Jazz Convert Trent Forrest’s Two-Way Contract To Standard Deal

1:24pm: The transaction is official, according to a team press release.


10:25am: Two-way player Trent Forrest will receive a standard contract from the Jazz, tweets ESPN’s Adrian Wojnarowski. The move will make him eligible to participate in the playoffs, which two-way players cannot do.

The 23-year-old point guard is in his second season as a two-way player with Utah. He has appeared in 60 games so far in 2021/22, making six starts, and is averaging 3.3 points, 1.7 rebounds and 1.8 assists in 12.8 minutes per night.

Undrafted out of Florida State in 2020, Forrest reached a two-way agreement with the Jazz in November of that year and appeared in 30 games as a rookie. He signed another two-way deal before the start of this season’s training camp.

Once the move is official, Utah will have a full 15-man roster heading into the postseason. The Jazz are currently tied for fifth in the West at 48-33 and hold a tiebreaker advantage over the Nuggets.

Northwest Notes: Gordon, Murray, Forrest, Gobert, Mitchell, Presti

Aaron Gordon doesn’t want Jamal Murray to play until the Nuggets’ star guard is completely healthy, the forward told Mike Singer of the Denver Post. Murray has been rehabbing all season from the ACL injury he suffered last spring. “I told him to take his time,” Gordon said. “You don’t want to rush this. This isn’t something to rush coming off of injury, especially coming back in such a high-level game, as a playoffs.”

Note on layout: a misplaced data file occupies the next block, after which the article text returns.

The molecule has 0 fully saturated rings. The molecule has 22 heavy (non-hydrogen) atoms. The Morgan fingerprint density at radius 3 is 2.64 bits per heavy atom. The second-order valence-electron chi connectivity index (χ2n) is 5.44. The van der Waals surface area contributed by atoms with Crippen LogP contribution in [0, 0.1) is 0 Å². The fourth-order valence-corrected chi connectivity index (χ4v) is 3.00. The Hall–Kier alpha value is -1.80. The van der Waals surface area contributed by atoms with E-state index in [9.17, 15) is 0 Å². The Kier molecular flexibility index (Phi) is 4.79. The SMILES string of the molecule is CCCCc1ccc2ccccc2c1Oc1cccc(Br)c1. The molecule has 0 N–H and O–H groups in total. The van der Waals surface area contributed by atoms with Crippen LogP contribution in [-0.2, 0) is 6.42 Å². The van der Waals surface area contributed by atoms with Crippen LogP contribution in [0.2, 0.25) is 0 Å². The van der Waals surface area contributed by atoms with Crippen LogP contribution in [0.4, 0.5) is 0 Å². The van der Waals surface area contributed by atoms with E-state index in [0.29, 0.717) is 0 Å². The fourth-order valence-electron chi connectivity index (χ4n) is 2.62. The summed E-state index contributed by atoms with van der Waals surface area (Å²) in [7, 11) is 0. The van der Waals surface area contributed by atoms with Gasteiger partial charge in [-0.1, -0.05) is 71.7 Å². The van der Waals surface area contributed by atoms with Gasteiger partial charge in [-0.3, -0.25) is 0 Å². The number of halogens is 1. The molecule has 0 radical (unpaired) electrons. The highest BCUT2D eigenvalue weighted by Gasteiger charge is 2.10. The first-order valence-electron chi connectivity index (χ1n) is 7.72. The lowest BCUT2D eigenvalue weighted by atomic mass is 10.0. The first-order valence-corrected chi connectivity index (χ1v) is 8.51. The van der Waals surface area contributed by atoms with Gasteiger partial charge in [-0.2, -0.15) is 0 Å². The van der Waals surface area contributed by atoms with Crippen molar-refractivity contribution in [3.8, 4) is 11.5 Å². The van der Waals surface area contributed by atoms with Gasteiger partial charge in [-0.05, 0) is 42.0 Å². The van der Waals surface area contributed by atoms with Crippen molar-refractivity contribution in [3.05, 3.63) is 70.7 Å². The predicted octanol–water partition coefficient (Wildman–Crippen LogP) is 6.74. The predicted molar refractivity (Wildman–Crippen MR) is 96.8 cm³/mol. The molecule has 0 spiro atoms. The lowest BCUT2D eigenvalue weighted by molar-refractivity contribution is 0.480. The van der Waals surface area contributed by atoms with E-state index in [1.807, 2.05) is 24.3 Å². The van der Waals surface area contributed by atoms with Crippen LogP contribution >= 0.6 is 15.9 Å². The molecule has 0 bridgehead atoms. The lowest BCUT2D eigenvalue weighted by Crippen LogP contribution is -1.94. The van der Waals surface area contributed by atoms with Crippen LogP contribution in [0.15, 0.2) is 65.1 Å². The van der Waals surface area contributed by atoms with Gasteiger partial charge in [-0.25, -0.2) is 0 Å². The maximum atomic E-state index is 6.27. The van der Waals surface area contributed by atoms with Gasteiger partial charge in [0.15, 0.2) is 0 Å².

We’ve got more from the Northwest Division:

  • Jazz guard Trent Forrest has been diagnosed with a left mid-foot ligament sprain after undergoing an MRI on Thursday, according to Eric Walden of the Salt Lake City Tribune (Twitter link). Forrest, who played 12 minutes against Oklahoma City on Wednesday, will be reevaluated in a week. He’s appeared in 60 games this season, averaging 3.3 PPG in 12.8 MPG.
  • While many people consider the Defensive Player of the Year race to be wide open, former winner Rudy Gobert believes he should be a lock. In an interview with ESPN’s Malika Andrews on NBA Today, the Jazz center said, “If anybody else not named Rudy Gobert was doing what I do this year and having the impact that I have this year, they would be the frontrunner and it would be clear. … Why should I be penalized for being consistent year after year?”
  • The Jazz are headed for a roster shakeup, with a breakup of the Gobert-Donovan Mitchell duo almost an inevitability, John Wilmes of RealGM opines. Though the Jazz could win 50 games, there remains a lot of acrimony between the stars of the team.